SFF in Conversation is a new monthly feature on The Book Smugglers in which we invite guests to talk about a variety of topics important to speculative fiction fans, authors, and readers. Our vision is to create a safe (moderated) space for thoughtful conversation about the genre, with a special focus on inclusivity and diversity in SFF. Anyone can participate and we are welcoming emailed topic submissions from authors, bloggers, readers, and fans of all categories, age ranges, and subgenres beneath the speculative fiction umbrella.
Today, it’s is our pleasure to host Yoon Ha Lee with a deeply personal essay on writing Ninefox Gambit and being trans.
When I set out to write Ninefox Gambit, I thought I was going to write something purely for fun, even though the setting was grimdark as all get-out: big space battles, nasty technomagical weapons, and a centuries-long plot against a horrible police state. Nothing personal, right? Just another larger-than-life military space opera. Certainly, I didn’t expect to write about anything that would leave me feeling personally exposed.
I didn’t reckon with my characters.
In Ninefox Gambit, Captain Kel Cheris (female) has to work with General Shuos Jedao (male) in order to retake a fortress captured by heretics. What complicates matters is that Jedao is (a) a four-hundred-year-old ghost with no body of his own, so (b) he is stuck directly inside Cheris’s head. Jedao is a genius tactician, but that’s not the part that’s difficult for Cheris. Rather, the complication is that Jedao is also a mass murderer, and she has to keep him from manipulating her or driving her insane while making use of his military advice.
What I had in mind when I set this up was a fun if high-body-count story involving a long game of cat-and-mouse between two very different personalities. I didn’t reckon on it turning autobiographical. I didn’t even realize that it had turned autobiographical until some time after one of the revised drafts. The mind is a funny thing.
To be clear, I am not and have never been a soldier. I’m not a ghost. And I’m not a mass murderer. I strongly disapprove of mass murder! (I hope that goes without saying, but you never know…)
I had decided for years that I hated writing trans characters and intended to do it as little as possible. And this wasn’t because I hated trans people. It was because I’m trans myself; I identify as male. Writing about being trans feels like I’m being asked to slit my wrists onto the page for the entertainment of complete strangers. It’s not fun. I’ve attempted suicide more than once (I also have bipolar disorder, because what is life without complications) and writing about suicide is easier than writing about being trans.
So I went into Ninefox Gambit determined not to write any trans people, because I thought, I do not have the energy to deal with this for a piece of entertainment fiction, and it spilled out onto the page anyway. There isn’t a single trans character, but Cheris (body) and Jedao (mind) ended up being a trans system, metaphorically anyway. Now, Cheris has a mind of her own and Jedao also used to have a body of his own, so the metaphor wasn’t exact. But if it had been more exact, I wouldn’t have been able to endure writing about it.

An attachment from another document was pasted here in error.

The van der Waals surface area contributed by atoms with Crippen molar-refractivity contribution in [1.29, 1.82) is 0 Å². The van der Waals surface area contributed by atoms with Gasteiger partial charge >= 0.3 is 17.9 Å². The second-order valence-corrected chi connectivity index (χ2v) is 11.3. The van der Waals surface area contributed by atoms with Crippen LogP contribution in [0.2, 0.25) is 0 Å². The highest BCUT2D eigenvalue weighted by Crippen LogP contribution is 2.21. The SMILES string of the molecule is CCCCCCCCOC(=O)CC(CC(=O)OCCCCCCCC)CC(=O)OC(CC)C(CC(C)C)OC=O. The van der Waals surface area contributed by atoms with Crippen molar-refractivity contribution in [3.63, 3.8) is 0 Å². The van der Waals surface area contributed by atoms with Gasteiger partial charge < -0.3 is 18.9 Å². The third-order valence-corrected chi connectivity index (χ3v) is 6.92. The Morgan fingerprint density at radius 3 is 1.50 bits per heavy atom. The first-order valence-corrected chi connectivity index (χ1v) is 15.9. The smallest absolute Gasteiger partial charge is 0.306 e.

I was around twelve when I realized I was trans. It took me years to realize just how thoroughly screwed I was. I made the mistake of writing a fantasy story about a character who changed sex in a story in middle school–not for class, just something for myself. But my English teacher noticed me writing all the time and asked to see the story, and like an idiot, I showed it to her. This was in Texas in the early ’90s. My teacher called a conference with my mom. I remember asking my mom what the conference was about, and my mom said that my teacher liked my writing. I was too young to realize this was bullshit. I’ve been a teacher, and while there are exceptions, teachers are far more likely to call conferences with a parent or guardian when something’s gone wrong.
The something gone wrong was my deviance. And I’m pretty sure that was what they discussed because from then on, my mom suddenly became very interested in making me behave in proper feminine ways. I was told not to stomp around so much when I walked. To stop talking so loudly. I especially remember the day she sat me down with makeup and told me that I was going to learn how to apply makeup, and I just sat there in mute refusal. She couldn’t do anything further without my cooperation, so I won that round.
Years later I came out to some of my family and friends, and a while after that, eventually started submitting “about the author” bios with he/him pronouns. I actually didn’t want to be out to the sf/f community at large. I didn’t want to discuss my personal life. But my name kept turning up on lists that promoted female sf/f writers. I felt trapped–outing myself felt unsafe but not outing myself felt like perpetuating a lie. I eventually decided that I would have to live with the former.
Writing about Cheris and Jedao may in some sense have been a massive exercise in self-delusion, but it also came as a relief. I discovered that the topic of transness was not, in fact, too radioactive for me to touch. Part of writing Jedao was the experience of being trapped and having no way out–and yet, even though there’s no magic fairytale solution for me in real life, the experience was freeing as well. Jedao finds a way out, and he does it with his most dangerous weapon, words. That will have to be my way out too.
Yoon Ha Lee is a writer from Houston, Texas, whose work has appeared in Clarkesworld, Lightspeed and The Magazine of Fantasy and Science Fiction. He has published over forty short stories, and his critically acclaimed collection Conservation of Shadows was released in 2013. He lives in Louisiana with his family and an extremely lazy cat, and has not yet been eaten by gators.